In a preferred embodiment, the network appliance 38 may also support additional POS terminal devices 54-58 that are capable of capturing a signature for credit card transactions. These signatures are preferably stored in the memory of the primary server 48 in a vector format, and can be viewed as needed for charge repudiation purposes via the network browser 52. Such retrieval preferably reproduces the format of the original receipt including all transactional data in addition to the captured signature. In addition to storing the captured signature, the vectorized representation can be converted to a specific bit-map image and displayed on the printed receipt from the multi-purpose printer 44, which preferably has the ability to print bit-mapped graphics. Other devices and techniques for capturing and verifying hand-written signatures electronically at a POS are also known, such as those described in U.S. Pat. No. 5,195,133 to Kapp et al., U.S. Pat. No. 5,479,530 to Nair et al, and U.S. Pat No. 5,892,824 to Beatson et al.

Also in a preferred embodiment, captured information may also be used to initiate financial transactions for verifying or guaranteeing checks, or to support check truncation or electronic check conversion ("ECC") from the POS by initiating electronic funds transfer ("EFT"). In addition, an image-scanning POS terminal device may be incorporated as well, allowing imaging of the check, and return of the cancelled check back to the writer at the POS. Likewise, numerous other check writing and verification devices and techniques at an MICR check device 56 are known, such as those described in U.S. Pat. No. 5,448,471 to Deato et al. and U.S. Pat. No. 5,484,988 to Hills et al.

Also, optical scan features of an the MICR check device could also be used to read either MICR formed characters printed with magnetic or regular ink, or traditionally bar coded information. This raw data could be interpreted and converted into useable character strings with either appliance-based or embedded character recognition applications for encrypted transmission to the primary server 40 or for further processing by applications and ancillary servers 40 requiring the information.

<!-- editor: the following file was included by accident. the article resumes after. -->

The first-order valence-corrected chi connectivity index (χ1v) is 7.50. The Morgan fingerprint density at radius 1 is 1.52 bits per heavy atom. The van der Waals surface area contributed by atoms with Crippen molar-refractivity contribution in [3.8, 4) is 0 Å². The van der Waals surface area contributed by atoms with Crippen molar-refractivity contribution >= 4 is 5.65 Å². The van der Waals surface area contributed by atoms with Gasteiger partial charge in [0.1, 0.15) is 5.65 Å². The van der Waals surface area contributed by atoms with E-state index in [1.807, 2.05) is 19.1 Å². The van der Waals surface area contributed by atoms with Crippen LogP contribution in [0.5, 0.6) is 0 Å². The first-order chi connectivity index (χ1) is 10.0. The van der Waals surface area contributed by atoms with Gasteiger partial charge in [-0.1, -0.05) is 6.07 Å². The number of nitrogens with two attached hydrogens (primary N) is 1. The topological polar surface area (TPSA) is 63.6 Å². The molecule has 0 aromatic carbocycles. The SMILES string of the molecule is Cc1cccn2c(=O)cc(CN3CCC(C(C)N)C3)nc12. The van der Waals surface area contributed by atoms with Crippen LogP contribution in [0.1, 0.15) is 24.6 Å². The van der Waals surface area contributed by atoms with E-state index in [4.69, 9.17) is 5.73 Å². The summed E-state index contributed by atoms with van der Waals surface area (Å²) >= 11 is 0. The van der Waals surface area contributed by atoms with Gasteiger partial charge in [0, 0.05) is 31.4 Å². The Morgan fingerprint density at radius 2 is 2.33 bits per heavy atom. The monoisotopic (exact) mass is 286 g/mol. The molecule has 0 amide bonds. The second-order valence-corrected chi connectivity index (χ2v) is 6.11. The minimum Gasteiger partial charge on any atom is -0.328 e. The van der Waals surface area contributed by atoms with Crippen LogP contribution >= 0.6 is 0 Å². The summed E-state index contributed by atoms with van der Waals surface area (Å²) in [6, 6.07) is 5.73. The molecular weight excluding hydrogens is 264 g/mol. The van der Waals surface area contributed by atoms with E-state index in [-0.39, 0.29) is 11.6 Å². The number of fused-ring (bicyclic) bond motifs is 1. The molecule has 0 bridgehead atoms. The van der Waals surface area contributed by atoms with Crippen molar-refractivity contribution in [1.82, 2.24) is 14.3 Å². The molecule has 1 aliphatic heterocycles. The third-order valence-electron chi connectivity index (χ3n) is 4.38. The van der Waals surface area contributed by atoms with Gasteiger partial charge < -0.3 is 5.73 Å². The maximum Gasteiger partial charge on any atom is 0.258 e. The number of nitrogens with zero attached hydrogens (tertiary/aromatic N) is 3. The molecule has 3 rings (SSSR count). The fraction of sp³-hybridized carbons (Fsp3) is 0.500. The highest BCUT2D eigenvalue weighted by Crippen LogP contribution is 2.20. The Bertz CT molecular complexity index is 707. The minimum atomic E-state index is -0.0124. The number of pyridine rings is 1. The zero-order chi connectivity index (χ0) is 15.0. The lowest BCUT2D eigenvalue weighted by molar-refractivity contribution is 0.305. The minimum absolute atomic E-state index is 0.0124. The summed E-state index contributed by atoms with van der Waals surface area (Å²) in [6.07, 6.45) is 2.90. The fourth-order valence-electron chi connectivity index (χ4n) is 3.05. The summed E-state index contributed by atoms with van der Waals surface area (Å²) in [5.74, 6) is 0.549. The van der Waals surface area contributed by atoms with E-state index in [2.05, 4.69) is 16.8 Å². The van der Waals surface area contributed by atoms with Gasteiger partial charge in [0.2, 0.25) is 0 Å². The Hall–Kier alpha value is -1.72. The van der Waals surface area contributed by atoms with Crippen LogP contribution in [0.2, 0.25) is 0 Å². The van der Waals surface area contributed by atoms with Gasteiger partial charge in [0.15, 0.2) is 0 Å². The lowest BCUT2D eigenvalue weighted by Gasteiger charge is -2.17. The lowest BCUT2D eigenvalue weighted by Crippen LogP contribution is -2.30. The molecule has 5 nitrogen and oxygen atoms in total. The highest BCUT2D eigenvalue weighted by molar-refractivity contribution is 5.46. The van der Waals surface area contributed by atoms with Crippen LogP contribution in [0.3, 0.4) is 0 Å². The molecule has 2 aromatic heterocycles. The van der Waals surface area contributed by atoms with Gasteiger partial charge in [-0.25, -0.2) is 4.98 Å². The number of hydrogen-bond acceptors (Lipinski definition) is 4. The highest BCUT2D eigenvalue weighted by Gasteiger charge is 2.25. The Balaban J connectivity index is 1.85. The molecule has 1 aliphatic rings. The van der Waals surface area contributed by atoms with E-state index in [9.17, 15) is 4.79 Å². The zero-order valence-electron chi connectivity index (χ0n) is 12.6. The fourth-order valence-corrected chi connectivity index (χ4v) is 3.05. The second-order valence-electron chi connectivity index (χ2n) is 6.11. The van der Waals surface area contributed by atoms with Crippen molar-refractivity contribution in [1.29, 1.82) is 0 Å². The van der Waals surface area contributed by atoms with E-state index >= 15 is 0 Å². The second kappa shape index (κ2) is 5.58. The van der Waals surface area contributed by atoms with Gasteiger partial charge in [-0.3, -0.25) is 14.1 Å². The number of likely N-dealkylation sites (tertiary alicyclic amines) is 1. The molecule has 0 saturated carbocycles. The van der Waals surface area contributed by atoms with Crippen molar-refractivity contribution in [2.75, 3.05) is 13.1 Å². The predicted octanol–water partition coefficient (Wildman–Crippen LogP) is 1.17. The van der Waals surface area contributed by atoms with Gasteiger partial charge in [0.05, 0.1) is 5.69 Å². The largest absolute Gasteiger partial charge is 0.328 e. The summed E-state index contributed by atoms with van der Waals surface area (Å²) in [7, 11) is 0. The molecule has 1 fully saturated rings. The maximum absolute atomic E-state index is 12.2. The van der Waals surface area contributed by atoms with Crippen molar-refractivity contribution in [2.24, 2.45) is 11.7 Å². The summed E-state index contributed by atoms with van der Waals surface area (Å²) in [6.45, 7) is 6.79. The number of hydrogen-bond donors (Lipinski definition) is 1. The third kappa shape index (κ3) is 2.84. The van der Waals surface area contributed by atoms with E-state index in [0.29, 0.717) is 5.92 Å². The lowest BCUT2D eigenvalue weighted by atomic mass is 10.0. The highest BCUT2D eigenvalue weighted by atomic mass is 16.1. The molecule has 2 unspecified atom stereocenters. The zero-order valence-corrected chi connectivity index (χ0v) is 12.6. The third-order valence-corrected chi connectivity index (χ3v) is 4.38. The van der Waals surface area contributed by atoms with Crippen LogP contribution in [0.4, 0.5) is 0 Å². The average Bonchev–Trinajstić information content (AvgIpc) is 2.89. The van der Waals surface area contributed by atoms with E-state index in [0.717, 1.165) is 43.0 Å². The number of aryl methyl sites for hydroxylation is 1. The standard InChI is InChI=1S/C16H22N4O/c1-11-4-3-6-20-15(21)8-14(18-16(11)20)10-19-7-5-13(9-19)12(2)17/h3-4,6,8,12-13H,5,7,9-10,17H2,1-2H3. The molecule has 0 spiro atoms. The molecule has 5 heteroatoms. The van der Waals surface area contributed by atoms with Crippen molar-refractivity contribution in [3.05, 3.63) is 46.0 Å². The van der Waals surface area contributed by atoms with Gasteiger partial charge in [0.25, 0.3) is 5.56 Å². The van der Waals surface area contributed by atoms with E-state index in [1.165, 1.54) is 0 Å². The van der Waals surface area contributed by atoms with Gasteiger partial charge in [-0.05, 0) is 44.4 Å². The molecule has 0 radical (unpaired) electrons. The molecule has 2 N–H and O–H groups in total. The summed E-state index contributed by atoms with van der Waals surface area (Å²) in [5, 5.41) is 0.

The internet appliance 38 may also support electronic check conversion without requiring a scanning terminal at the POS. Rather than require a merchant-as-custodian or third-party-as-custodian model for the initial check, the present system allows the business to collect a voided and signed check from a new user. These voided checks can be subsequently delivered to primary server 40 for storage on a retrievable database. The image of the face of the check including the account holder identification information, the printed routing and transmit numbers, plus the MICR code line can be scanned and retained on this retrievable database. In addition, a signature can be obtained from the CAT and stored on a separately retrievable database.

Thus, a consumer wishing to use electronically converted checks can then present a blank check at the POS, whereby the MICR information is captured using a standard MICR reader. The account number is transmitted to the primary server 40 and compared to those on file. If present, a transmission of the corresponding image is initiated back to the requesting POS business 12, 18. The combination of the database information and use of the signature capture and display capabilities of certain terminal devices 54-58 may then be used to present an imaged check on a terminal 54-58 at the POS and capture a signature on the imaged check as opposed to on the paper document. The customer may also include a check sequence number if desired and not otherwise included in the MICR data. The currently captured signature can be compared to the one on file using a neural network or other pattern matching technique prior to approving the transaction.